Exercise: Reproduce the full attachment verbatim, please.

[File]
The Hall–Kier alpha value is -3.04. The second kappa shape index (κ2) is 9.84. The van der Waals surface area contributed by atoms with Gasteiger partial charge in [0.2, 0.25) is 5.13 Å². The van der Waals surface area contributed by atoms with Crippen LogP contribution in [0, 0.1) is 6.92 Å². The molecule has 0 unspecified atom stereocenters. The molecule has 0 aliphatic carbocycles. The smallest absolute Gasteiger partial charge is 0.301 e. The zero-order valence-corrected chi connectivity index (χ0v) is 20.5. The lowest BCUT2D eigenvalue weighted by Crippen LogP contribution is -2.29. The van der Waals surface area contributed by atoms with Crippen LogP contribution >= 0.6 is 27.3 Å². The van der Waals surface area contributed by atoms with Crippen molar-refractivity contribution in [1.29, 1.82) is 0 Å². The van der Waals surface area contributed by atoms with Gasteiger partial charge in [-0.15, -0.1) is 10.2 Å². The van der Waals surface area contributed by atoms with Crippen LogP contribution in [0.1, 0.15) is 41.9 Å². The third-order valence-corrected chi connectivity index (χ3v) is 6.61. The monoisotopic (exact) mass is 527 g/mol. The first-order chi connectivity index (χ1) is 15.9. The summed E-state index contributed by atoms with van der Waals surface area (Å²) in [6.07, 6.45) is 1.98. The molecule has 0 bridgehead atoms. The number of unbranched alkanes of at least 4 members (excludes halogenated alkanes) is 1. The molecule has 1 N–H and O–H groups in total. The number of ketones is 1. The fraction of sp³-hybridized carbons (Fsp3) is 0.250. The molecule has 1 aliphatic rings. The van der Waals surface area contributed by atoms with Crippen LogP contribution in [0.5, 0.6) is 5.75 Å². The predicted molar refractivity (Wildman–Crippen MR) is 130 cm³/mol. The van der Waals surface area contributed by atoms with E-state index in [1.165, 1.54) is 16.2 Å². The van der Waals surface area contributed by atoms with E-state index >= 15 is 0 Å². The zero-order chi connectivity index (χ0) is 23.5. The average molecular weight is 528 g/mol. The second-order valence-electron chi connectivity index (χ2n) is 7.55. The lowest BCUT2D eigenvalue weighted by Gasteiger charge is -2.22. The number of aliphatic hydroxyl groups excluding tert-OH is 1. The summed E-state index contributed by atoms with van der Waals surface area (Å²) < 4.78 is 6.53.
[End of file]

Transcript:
The Hall–Kier alpha value is -3.04. The second kappa shape index (κ2) is 9.84. The van der Waals surface area contributed by atoms with Gasteiger partial charge in [0.2, 0.25) is 5.13 Å². The van der Waals surface area contributed by atoms with Crippen LogP contribution in [0, 0.1) is 6.92 Å². The molecule has 0 unspecified atom stereocenters. The molecule has 0 aliphatic carbocycles. The smallest absolute Gasteiger partial charge is 0.301 e. The zero-order valence-corrected chi connectivity index (χ0v) is 20.5. The lowest BCUT2D eigenvalue weighted by Crippen LogP contribution is -2.29. The van der Waals surface area contributed by atoms with Crippen LogP contribution >= 0.6 is 27.3 Å². The van der Waals surface area contributed by atoms with Crippen molar-refractivity contribution in [1.29, 1.82) is 0 Å². The van der Waals surface area contributed by atoms with Gasteiger partial charge in [-0.15, -0.1) is 10.2 Å². The van der Waals surface area contributed by atoms with Crippen LogP contribution in [0.1, 0.15) is 41.9 Å². The third-order valence-corrected chi connectivity index (χ3v) is 6.61. The monoisotopic (exact) mass is 527 g/mol. The first-order chi connectivity index (χ1) is 15.9. The summed E-state index contributed by atoms with van der Waals surface area (Å²) in [6.07, 6.45) is 1.98. The molecule has 0 bridgehead atoms. The number of unbranched alkanes of at least 4 members (excludes halogenated alkanes) is 1. The molecule has 1 N–H and O–H groups in total. The number of ketones is 1. The fraction of sp³-hybridized carbons (Fsp3) is 0.250. The molecule has 1 aliphatic rings. The van der Waals surface area contributed by atoms with Crippen LogP contribution in [0.5, 0.6) is 5.75 Å². The predicted molar refractivity (Wildman–Crippen MR) is 130 cm³/mol. The van der Waals surface area contributed by atoms with E-state index in [1.165, 1.54) is 16.2 Å². The van der Waals surface area contributed by atoms with E-state index >= 15 is 0 Å². The zero-order chi connectivity index (χ0) is 23.5. The average molecular weight is 528 g/mol. The second-order valence-electron chi connectivity index (χ2n) is 7.55. The lowest BCUT2D eigenvalue weighted by Gasteiger charge is -2.22. The number of aliphatic hydroxyl groups excluding tert-OH is 1. The summed E-state index contributed by atoms with van der Waals surface area (Å²) < 4.78 is 6.53.